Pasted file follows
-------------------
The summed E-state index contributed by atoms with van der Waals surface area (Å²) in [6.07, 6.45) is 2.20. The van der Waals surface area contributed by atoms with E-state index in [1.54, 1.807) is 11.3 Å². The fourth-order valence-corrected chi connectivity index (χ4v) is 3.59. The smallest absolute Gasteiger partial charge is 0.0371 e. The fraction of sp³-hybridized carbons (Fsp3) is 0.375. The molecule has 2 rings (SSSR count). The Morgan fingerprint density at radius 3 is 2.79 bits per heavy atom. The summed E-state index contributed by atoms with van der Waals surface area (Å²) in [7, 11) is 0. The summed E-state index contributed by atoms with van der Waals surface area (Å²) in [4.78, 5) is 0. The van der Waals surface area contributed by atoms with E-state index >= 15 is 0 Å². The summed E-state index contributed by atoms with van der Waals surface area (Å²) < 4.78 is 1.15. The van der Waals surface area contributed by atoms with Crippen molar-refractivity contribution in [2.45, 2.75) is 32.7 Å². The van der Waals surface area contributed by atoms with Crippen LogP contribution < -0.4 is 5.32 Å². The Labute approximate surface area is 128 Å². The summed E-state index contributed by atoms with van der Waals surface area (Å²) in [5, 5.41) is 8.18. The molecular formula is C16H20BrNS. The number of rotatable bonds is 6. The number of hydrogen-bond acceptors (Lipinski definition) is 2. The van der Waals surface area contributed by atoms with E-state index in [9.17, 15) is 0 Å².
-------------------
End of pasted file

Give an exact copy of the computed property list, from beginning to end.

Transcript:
The summed E-state index contributed by atoms with van der Waals surface area (Å²) in [6.07, 6.45) is 2.20. The van der Waals surface area contributed by atoms with E-state index in [1.54, 1.807) is 11.3 Å². The fourth-order valence-corrected chi connectivity index (χ4v) is 3.59. The smallest absolute Gasteiger partial charge is 0.0371 e. The fraction of sp³-hybridized carbons (Fsp3) is 0.375. The molecule has 2 rings (SSSR count). The Morgan fingerprint density at radius 3 is 2.79 bits per heavy atom. The summed E-state index contributed by atoms with van der Waals surface area (Å²) in [7, 11) is 0. The summed E-state index contributed by atoms with van der Waals surface area (Å²) in [4.78, 5) is 0. The van der Waals surface area contributed by atoms with E-state index >= 15 is 0 Å². The summed E-state index contributed by atoms with van der Waals surface area (Å²) < 4.78 is 1.15. The van der Waals surface area contributed by atoms with Crippen molar-refractivity contribution in [2.45, 2.75) is 32.7 Å². The van der Waals surface area contributed by atoms with Crippen LogP contribution < -0.4 is 5.32 Å². The Labute approximate surface area is 128 Å². The summed E-state index contributed by atoms with van der Waals surface area (Å²) in [5, 5.41) is 8.18. The molecular formula is C16H20BrNS. The number of rotatable bonds is 6. The number of hydrogen-bond acceptors (Lipinski definition) is 2. The van der Waals surface area contributed by atoms with E-state index in [9.17, 15) is 0 Å².